Letters to the Editor

Your views in 250 words or less

Tag: disabled access

May
20th

PARKING: Where’s compassion in Lakewood for disabled drivers?

It is hard to imagine the mindset of some business owners in our community. Finding a parking spot for the disabled is often difficult due to limited space (and cheaters). In Lakewood it is quite apparent due to the large retired military component over and above the normal population. But disdain for the law which requires businesses to provide such spaces is evident in some locations.

Have you found the space at the 7-Eleven on 100th Street (near Lowe’s) or the Asian market on Bridgeport (behind KFC)? They are located as far from the entrance as is possible in their

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April
15th

BUDGET: Senate plan would hurt needy people

The state Senate operating and capital budgets proposed in the past two weeks would cut housing, health care and child care for vulnerable citizens in these ways:

• Eliminating the Aged, Blind and Disabled program.

• Cutting state homelessness programs by 52 percent.

• Increasing the number of people experiencing homelessness during the 2013-2015 biennium by 20,400 more people.

• Drastically cutting a variety of safety net programs like Temporary Assistance to Needy Families and Working Connections Child Care.

• Significantly cutting the Housing Trust Fund

While an education-focused budget for K-12 and higher education will help solve many of

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Nov.
29th

TACOMA: Disabled tag often used by non-disabled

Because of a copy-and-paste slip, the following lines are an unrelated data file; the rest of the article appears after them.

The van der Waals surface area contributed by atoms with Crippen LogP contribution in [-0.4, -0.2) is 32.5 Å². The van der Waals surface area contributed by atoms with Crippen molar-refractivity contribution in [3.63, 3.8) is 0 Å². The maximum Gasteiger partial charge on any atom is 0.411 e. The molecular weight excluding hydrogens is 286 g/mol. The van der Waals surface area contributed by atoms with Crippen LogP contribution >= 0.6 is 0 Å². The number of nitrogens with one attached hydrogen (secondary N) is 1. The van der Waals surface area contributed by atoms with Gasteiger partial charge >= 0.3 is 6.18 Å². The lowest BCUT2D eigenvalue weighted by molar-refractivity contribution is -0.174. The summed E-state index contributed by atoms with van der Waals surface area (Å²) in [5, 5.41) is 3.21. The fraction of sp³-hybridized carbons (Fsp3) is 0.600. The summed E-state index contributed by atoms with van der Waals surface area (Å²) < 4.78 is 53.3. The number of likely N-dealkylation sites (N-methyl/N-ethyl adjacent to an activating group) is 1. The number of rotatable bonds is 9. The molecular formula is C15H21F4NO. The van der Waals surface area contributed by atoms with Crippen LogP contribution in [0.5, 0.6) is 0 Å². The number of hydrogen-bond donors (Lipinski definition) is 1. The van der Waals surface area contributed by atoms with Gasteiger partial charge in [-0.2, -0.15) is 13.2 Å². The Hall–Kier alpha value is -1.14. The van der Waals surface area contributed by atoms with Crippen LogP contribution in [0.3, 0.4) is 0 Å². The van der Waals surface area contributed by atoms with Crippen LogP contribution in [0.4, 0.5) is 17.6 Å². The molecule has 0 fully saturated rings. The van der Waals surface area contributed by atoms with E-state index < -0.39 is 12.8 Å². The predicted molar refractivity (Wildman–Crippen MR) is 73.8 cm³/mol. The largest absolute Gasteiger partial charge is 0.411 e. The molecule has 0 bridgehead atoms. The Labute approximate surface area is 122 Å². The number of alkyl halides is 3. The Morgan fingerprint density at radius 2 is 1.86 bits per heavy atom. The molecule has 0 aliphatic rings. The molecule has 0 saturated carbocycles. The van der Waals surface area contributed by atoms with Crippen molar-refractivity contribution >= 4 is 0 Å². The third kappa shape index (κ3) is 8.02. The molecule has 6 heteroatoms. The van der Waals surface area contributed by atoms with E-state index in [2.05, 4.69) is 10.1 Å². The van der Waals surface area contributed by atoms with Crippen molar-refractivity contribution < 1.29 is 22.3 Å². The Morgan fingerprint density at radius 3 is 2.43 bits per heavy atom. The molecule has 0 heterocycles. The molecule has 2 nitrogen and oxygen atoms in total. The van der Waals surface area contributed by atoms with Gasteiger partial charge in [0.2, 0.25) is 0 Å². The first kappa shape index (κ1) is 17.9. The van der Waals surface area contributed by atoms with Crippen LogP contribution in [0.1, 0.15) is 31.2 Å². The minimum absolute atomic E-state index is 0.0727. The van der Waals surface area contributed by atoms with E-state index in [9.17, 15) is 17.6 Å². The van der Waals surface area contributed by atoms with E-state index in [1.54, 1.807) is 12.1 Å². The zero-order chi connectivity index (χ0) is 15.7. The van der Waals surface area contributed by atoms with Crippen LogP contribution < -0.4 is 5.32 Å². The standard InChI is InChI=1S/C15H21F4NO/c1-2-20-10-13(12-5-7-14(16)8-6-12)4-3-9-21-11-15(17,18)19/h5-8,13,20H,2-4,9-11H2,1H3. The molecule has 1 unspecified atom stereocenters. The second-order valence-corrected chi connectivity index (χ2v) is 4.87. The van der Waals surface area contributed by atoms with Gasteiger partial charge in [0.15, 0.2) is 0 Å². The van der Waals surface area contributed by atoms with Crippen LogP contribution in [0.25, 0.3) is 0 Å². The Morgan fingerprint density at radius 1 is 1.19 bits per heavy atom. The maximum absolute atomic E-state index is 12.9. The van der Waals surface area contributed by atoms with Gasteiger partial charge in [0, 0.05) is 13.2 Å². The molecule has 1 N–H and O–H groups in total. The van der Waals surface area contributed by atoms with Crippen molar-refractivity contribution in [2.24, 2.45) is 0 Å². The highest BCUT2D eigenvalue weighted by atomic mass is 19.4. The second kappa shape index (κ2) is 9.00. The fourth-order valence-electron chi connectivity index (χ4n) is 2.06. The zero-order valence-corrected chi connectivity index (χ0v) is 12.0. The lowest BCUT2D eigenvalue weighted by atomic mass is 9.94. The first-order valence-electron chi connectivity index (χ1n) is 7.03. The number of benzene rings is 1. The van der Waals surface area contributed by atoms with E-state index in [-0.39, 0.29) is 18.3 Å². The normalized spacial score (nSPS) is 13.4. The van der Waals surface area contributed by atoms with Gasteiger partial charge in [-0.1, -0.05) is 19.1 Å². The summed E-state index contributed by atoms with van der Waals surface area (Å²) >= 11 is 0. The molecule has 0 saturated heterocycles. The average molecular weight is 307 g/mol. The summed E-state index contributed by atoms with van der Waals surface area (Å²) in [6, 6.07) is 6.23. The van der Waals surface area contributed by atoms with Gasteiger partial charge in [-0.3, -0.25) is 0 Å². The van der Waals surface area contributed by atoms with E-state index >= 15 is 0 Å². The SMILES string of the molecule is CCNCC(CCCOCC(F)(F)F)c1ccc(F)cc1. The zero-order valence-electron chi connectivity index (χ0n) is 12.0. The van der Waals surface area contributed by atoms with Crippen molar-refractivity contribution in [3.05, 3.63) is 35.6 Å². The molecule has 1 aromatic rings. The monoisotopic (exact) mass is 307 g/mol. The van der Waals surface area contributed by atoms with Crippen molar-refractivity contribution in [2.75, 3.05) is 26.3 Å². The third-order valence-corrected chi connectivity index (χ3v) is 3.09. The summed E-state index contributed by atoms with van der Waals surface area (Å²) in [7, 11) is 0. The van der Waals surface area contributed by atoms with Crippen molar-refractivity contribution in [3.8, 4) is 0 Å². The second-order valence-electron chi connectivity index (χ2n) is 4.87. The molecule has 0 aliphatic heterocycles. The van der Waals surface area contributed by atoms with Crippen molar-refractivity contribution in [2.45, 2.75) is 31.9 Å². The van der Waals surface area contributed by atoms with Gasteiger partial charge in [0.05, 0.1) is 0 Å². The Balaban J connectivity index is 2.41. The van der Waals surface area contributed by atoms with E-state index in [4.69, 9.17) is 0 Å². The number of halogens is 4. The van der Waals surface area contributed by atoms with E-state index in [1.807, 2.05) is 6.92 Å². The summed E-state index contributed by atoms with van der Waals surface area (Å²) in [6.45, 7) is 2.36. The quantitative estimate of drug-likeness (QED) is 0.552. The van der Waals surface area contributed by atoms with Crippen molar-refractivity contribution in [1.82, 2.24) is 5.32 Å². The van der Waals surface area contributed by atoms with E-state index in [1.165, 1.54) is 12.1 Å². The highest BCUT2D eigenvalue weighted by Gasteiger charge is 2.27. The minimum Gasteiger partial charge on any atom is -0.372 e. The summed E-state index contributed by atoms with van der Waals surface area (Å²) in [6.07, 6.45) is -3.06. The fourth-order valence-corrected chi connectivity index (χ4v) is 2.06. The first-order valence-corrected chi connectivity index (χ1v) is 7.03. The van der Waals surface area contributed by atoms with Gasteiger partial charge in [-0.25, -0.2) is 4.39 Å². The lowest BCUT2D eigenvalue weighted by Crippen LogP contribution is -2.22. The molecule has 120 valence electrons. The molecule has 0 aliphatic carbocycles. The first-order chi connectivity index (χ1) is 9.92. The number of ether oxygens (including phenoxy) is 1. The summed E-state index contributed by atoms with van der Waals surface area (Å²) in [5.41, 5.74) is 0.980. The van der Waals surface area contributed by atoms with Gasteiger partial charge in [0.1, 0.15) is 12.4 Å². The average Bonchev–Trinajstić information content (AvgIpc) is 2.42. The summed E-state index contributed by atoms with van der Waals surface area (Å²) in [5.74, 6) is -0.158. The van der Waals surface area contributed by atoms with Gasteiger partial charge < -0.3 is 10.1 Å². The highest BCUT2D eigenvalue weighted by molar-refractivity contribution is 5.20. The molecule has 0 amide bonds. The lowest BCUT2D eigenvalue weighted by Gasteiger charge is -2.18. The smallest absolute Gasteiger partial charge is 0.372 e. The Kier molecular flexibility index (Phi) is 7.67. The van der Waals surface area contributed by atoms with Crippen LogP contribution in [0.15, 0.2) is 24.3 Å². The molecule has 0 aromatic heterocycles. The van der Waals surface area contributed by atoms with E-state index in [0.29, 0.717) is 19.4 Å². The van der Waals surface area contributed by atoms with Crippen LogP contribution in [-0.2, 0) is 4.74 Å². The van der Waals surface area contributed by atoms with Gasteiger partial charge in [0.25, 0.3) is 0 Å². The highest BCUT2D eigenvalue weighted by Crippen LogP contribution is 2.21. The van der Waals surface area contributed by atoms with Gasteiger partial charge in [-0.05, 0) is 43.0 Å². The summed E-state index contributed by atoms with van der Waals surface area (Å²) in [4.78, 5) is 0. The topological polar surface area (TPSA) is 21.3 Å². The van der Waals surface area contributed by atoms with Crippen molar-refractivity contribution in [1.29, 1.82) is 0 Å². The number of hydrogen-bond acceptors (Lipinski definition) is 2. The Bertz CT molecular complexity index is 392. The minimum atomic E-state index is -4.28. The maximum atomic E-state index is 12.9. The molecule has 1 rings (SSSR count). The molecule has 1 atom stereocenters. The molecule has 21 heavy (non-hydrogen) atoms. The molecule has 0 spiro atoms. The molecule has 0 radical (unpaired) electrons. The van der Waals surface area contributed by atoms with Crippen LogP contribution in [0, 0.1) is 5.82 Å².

Re: “Save that spot for disabled driver” (letter, 11-29).

In addition to cars and drivers without disabled tags and plates who park in the disabled spots, there are also the cars with disabled tags whose drivers are not disabled using the spots. They are alone in the car without the disabled person that the tag was issued for.

I feel those drivers are no different than the ones without the disabled tags. I wonder if that is against the law?

Nov.
28th

TACOMA: Save that spot for disabled driver

People often park in disability parking spots without the proper placard (permit). With the cold and rain, those close spots can seem especially attractive. However, if someone who does not need a disability parking spot takes one, it can block those who need them from getting to their destination.

This week is “Walk the Block” Parking Enforcement Week, created by the Tacoma Area Commission on Disabilities in co-ordination with local law enforcement. We encourage drivers to park a bit further away and enjoy the walk. Saving the disability parking spot for someone who really needs it allows everyone to fully

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